Documentaries I Like: Connections

Connections - James BurkeConnections was a documentary series produced for the BBC in 1978. It sought to explain human history through an "alternative view of change" in which multiple aspects of history, including technology, religion, and finance combine to bring about social change. This mode of analysis moves beyond conventional linear narrative, and as a result embraces complexity. Each episode is an essay connecting several seemingly disparate events or technologies through an extended web of logic -- it's great fun to follow.

Connections was hosted by James Burke, whose dry humor pervades each episode. The fifth episode, for example, starts with a fullscreen view of a punchcard. Burke narrates: "What you're looking at is a bit of paper with holes in it. How's that for a spectacular way to start a program? But this may be the most important bit of paper with holes in it since the hole was invented." Burke goes on to explain -- via a discussion of astronomy, calendaring, clockwork, Sheffield steel cutlery, sea navigation, mechanized manufacturing, guns, John Kenneth Galbraith, and much more -- how computers came to be. Burke also spends some time explaining why computers will be important to the future of humanity (this was 1978, after all), and his discussion remains relevant and interesting thirty years on.

More, including a YouTube clip, after the jump.

Here's a YouTube clip from the fourth episode, "Faith in Numbers":

(Note: YouTube user JamesBurkeFan has posted tons of clips from various Burke series, including a few complete episodes of Connections, broken up into ten-minute segments.)

Connections is a lot of fun to watch. It's definitely family-friendly, though your kids may find it a little slow. If you enjoyed Carl Sagan's Cosmos or you like trips to science museums, you'll really dig this series.

After the success of the first ten-episode Connections series, Burke created two more series: Connections² 1992 (twenty episodes) and Connections³ (ten episodes) in 1997. You can read more about the series at Wikipedia or rent the it from Netflix (link is to the original series, but the other two are also available). Your local library is also likely to have the DVD sets on the shelf -- all three series are out on DVD, but are nearly $150 retail, so I'd recommend renting them. If you're a major James Burke junkie, don't miss the James Burke Fan Companion site, packed with content for Burke-aholics.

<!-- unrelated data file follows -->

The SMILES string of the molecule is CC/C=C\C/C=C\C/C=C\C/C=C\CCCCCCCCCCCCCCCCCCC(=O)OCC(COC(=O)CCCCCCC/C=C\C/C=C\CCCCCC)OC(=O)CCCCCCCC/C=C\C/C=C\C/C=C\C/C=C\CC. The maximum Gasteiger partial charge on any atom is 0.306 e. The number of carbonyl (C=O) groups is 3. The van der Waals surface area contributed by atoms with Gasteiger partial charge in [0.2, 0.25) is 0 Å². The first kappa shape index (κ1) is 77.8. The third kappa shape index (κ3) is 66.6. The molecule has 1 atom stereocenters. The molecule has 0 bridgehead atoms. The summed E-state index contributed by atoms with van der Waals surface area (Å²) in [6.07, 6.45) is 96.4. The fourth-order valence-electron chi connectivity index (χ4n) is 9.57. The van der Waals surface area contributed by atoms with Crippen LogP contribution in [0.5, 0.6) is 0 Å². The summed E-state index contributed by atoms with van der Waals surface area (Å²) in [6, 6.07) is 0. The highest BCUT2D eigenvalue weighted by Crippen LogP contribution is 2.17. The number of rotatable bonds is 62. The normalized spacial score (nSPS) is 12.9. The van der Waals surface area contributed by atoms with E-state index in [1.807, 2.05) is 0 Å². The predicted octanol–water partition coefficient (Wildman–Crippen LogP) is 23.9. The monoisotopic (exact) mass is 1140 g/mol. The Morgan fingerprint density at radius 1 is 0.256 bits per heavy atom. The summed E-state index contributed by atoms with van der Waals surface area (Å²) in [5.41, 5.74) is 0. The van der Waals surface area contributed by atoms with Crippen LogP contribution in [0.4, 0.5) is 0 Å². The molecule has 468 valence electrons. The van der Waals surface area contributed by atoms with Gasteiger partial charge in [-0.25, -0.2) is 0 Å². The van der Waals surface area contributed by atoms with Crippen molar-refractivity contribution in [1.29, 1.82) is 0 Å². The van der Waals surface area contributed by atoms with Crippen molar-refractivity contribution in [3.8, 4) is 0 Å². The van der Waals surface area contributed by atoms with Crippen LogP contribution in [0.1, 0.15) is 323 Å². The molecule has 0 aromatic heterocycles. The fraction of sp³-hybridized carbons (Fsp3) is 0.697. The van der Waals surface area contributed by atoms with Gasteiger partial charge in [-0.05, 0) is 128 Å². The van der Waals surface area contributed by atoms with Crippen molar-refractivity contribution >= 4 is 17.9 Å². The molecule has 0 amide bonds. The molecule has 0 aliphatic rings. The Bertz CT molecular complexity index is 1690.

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Whale Sharks Can Live for More Than a Century, Study Finds
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Some whale sharks alive today have been swimming around since the Gilded Age. The animals—the largest fish in the ocean—can live as long as 130 years, according to a new study in the journal Marine and Freshwater Research. To give you an idea of how long that is, in 1888, Grover Cleveland was finishing up his first presidential term, Thomas Edison had just started selling his first light bulbs, and the U.S. only had 38 states.

To determine whale sharks' longevity, researchers from the Nova Southeastern University in Florida and the Maldives Whale Shark Research Program tracked male sharks around South Ari Atoll in the Maldives over the course of 10 years, calculating their sizes as they came back to the area over and over again. The scientists identified sharks that returned to the atoll every few years by their distinctive spot patterns, estimating their body lengths with lasers, tape, and visually to try to get the most accurate idea of their sizes.